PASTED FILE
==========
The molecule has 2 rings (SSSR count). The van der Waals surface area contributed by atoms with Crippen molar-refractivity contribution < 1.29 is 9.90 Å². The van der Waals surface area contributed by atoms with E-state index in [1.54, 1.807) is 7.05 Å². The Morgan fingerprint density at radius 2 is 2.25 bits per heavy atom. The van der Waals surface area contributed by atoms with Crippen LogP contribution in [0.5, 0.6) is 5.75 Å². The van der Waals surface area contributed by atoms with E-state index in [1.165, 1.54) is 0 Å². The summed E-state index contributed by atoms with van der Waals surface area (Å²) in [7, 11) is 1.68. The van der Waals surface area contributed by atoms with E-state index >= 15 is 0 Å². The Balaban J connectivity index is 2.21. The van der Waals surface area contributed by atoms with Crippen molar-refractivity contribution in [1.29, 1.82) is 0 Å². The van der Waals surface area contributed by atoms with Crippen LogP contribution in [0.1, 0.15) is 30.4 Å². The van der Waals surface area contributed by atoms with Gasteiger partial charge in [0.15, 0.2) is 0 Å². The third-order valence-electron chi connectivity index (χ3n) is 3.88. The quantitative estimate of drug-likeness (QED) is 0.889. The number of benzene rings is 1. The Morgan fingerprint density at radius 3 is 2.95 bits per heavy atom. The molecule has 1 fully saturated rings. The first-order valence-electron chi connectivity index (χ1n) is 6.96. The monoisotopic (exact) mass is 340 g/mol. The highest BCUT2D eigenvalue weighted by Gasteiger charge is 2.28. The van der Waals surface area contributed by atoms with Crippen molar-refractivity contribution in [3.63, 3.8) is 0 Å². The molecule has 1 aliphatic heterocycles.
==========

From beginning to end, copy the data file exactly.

The molecule has 2 rings (SSSR count). The van der Waals surface area contributed by atoms with Crippen molar-refractivity contribution < 1.29 is 9.90 Å². The van der Waals surface area contributed by atoms with E-state index in [1.54, 1.807) is 7.05 Å². The Morgan fingerprint density at radius 2 is 2.25 bits per heavy atom. The van der Waals surface area contributed by atoms with Crippen LogP contribution in [0.5, 0.6) is 5.75 Å². The van der Waals surface area contributed by atoms with E-state index in [1.165, 1.54) is 0 Å². The summed E-state index contributed by atoms with van der Waals surface area (Å²) in [7, 11) is 1.68. The van der Waals surface area contributed by atoms with E-state index >= 15 is 0 Å². The Balaban J connectivity index is 2.21. The van der Waals surface area contributed by atoms with Crippen molar-refractivity contribution in [1.29, 1.82) is 0 Å². The van der Waals surface area contributed by atoms with Crippen LogP contribution in [0.1, 0.15) is 30.4 Å². The van der Waals surface area contributed by atoms with Gasteiger partial charge in [0.15, 0.2) is 0 Å². The third-order valence-electron chi connectivity index (χ3n) is 3.88. The quantitative estimate of drug-likeness (QED) is 0.889. The number of benzene rings is 1. The Morgan fingerprint density at radius 3 is 2.95 bits per heavy atom. The molecule has 1 fully saturated rings. The first-order valence-electron chi connectivity index (χ1n) is 6.96. The monoisotopic (exact) mass is 340 g/mol. The highest BCUT2D eigenvalue weighted by Gasteiger charge is 2.28. The van der Waals surface area contributed by atoms with Crippen molar-refractivity contribution in [3.63, 3.8) is 0 Å². The molecule has 1 aliphatic heterocycles.